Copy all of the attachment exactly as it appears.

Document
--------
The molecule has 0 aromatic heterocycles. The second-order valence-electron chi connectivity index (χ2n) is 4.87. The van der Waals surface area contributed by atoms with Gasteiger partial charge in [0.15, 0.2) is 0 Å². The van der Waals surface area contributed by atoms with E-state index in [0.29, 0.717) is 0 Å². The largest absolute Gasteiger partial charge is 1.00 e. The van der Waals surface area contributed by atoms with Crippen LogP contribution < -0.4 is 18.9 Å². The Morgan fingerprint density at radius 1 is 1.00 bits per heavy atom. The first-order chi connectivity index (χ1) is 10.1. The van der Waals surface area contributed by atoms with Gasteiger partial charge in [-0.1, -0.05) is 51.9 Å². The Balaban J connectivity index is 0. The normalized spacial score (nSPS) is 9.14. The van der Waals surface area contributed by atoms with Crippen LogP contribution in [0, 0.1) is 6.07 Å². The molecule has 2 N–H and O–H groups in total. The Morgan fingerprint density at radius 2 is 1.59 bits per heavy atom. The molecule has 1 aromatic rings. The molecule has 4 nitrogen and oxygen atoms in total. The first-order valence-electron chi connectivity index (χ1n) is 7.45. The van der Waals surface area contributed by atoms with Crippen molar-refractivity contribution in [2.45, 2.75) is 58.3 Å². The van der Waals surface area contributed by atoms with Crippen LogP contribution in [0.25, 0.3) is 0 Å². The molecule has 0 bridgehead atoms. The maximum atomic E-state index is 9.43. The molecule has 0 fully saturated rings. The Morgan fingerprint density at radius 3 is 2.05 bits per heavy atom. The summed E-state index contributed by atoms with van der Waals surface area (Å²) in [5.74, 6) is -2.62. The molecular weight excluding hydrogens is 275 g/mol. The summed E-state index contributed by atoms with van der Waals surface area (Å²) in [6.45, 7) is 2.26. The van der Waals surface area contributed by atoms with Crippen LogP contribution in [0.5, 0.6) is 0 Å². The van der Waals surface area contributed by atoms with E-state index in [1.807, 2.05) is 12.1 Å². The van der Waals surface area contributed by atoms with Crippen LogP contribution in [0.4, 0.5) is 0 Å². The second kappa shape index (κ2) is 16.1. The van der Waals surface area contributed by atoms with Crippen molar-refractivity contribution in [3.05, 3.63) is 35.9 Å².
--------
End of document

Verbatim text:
The molecule has 0 aromatic heterocycles. The second-order valence-electron chi connectivity index (χ2n) is 4.87. The van der Waals surface area contributed by atoms with Gasteiger partial charge in [0.15, 0.2) is 0 Å². The van der Waals surface area contributed by atoms with E-state index in [0.29, 0.717) is 0 Å². The largest absolute Gasteiger partial charge is 1.00 e. The van der Waals surface area contributed by atoms with Crippen LogP contribution < -0.4 is 18.9 Å². The Morgan fingerprint density at radius 1 is 1.00 bits per heavy atom. The first-order chi connectivity index (χ1) is 10.1. The van der Waals surface area contributed by atoms with Gasteiger partial charge in [-0.1, -0.05) is 51.9 Å². The Balaban J connectivity index is 0. The normalized spacial score (nSPS) is 9.14. The van der Waals surface area contributed by atoms with Crippen LogP contribution in [0, 0.1) is 6.07 Å². The molecule has 2 N–H and O–H groups in total. The Morgan fingerprint density at radius 2 is 1.59 bits per heavy atom. The molecule has 1 aromatic rings. The molecule has 4 nitrogen and oxygen atoms in total. The first-order valence-electron chi connectivity index (χ1n) is 7.45. The van der Waals surface area contributed by atoms with Crippen molar-refractivity contribution in [2.45, 2.75) is 58.3 Å². The van der Waals surface area contributed by atoms with Crippen LogP contribution in [0.25, 0.3) is 0 Å². The molecule has 0 bridgehead atoms. The maximum atomic E-state index is 9.43. The molecule has 0 fully saturated rings. The Morgan fingerprint density at radius 3 is 2.05 bits per heavy atom. The summed E-state index contributed by atoms with van der Waals surface area (Å²) in [5.74, 6) is -2.62. The molecular weight excluding hydrogens is 275 g/mol. The summed E-state index contributed by atoms with van der Waals surface area (Å²) in [6.45, 7) is 2.26. The van der Waals surface area contributed by atoms with Crippen LogP contribution in [0.5, 0.6) is 0 Å². The van der Waals surface area contributed by atoms with E-state index in [1.807, 2.05) is 12.1 Å². The van der Waals surface area contributed by atoms with Crippen LogP contribution in [0.4, 0.5) is 0 Å². The second kappa shape index (κ2) is 16.1. The van der Waals surface area contributed by atoms with Crippen molar-refractivity contribution in [3.05, 3.63) is 35.9 Å².